By graduation day, I still had no postgrad plans, but I did have increasing anxieties about “success.” I found a job selling ad space in a local Yellow Pages-like publication. I was too relieved to finally have a plan and enticed by their awesome “success stories,” promises of “promotion within,” and potentially high salaries to see all the red flags. I was constantly pushed to undertake “successful” sales tactics that made me uncomfortable. When I realized I needed to quit, I promised myself I would only allow myself to quit if I put more thought into this job search. I found a new job that I loved and thrived in within two days of searching and have vowed to never prioritize my anxieties over my professional comfort again.
Prompt: Tell us about a job you’ve had, either while at Grinnell or afterward.
Prompt: What's the best advice — or worst advice — you've either given or received?
When my son was born six weeks early, a co-worker told me that all the trials and tribulations we were facing would turn out OK and just “become part of his story.” At the time, I wanted to punch the person through the phone, because I thought he was minimizing the situation and didn’t understand. However, he was right. My little guy is now an amazing 12-year-old because of all the things that are “part of his story,” and I share the idea and what it means to me now, all the time.
My adviser was a senior member of the history department in 1964 when I had my first advising meeting with him. We chatted a bit about course selection and then he asked, “What do you intend to do with a history major? Become an airline stewardess?”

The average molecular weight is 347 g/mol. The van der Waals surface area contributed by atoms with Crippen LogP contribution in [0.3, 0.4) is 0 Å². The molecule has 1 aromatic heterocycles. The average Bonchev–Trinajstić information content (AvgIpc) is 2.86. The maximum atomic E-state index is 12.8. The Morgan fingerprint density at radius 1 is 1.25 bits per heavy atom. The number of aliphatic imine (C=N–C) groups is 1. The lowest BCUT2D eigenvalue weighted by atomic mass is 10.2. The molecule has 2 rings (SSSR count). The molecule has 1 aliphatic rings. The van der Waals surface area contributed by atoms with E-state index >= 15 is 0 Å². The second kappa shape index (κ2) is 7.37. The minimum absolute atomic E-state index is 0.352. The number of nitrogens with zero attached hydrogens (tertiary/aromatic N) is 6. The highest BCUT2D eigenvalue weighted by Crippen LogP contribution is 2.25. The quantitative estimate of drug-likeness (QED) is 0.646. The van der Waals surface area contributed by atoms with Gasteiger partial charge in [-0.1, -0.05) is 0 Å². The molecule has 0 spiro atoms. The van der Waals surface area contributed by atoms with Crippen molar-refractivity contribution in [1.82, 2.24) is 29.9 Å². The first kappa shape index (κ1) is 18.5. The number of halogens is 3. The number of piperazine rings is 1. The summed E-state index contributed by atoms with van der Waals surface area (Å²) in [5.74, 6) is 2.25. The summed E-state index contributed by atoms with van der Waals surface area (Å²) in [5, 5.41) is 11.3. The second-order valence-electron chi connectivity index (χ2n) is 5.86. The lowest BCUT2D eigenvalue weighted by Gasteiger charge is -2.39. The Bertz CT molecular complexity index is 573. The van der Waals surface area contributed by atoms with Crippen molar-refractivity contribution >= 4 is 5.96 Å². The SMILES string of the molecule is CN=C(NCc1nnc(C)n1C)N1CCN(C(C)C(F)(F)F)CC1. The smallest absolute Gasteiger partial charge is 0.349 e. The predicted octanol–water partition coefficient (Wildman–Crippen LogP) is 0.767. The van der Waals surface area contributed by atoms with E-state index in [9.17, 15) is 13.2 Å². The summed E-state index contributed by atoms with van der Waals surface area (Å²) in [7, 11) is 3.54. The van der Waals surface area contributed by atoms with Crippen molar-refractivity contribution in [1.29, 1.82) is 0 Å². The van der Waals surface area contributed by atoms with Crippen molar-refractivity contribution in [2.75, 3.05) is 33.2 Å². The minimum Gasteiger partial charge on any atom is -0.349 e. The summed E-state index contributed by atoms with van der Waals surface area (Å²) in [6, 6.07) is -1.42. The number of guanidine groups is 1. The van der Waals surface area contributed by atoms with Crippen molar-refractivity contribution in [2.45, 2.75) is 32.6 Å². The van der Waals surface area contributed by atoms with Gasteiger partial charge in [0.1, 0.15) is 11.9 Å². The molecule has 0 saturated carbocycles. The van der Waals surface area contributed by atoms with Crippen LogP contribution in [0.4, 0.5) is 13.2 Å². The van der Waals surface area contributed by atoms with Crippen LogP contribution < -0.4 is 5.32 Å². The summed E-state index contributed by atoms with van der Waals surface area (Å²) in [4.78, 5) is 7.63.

Even now, after 50 years, I remember being very surprised. And I did not go to work for an airline after graduation.
“Don’t apply to Grinnell. You’ll never get in.” From my high school guidance counselor.
“Just put your dreams on the back burner and strive to make HIM (ex-husband) happy.” Said by a marriage counselor.
"Do what you love, not what makes you money.” Although true in the long run, it’s often very hard to do what you love without making money first. Also, lack of money can inhibit other non-career goals, like having kids. If you try to pursue what you love right off the bat, there’s a good chance that in order to survive you end up doing something you hate AND being poor."
I was a “secretaries’ assistant” back before secretaries were administrative professionals in Steiner, and Helyn Wohlwend was my boss, before she was a Writing Lab instructor. One day she asked me to call in an order of supplies or something, and I had never done that before and wasn’t sure how to go about it. Helyn told me, “Sara, everybody is faking it. No one knows exactly what they are doing. No one got a manual that you didn’t.” That has always stuck with me. Everyone is just making life up as they go along. It makes me feel better when I get overwhelmed and think I should have all the answers.
My grandfather when I was 5: “You won’t like everyone, and everyone won’t like you. And that’s OK.”
“Not all of the advice you’ll receive should be listened to.”
I was moaning about studying for my Russian final and my high school principal, Dr. Bill Youngblood, a wise and good man, told me simply, “Hate it later.”
It was crystallizing, and since then I’ve gone back to those three words more times than I can count. Someday I’m going to needlepoint them onto a pillow.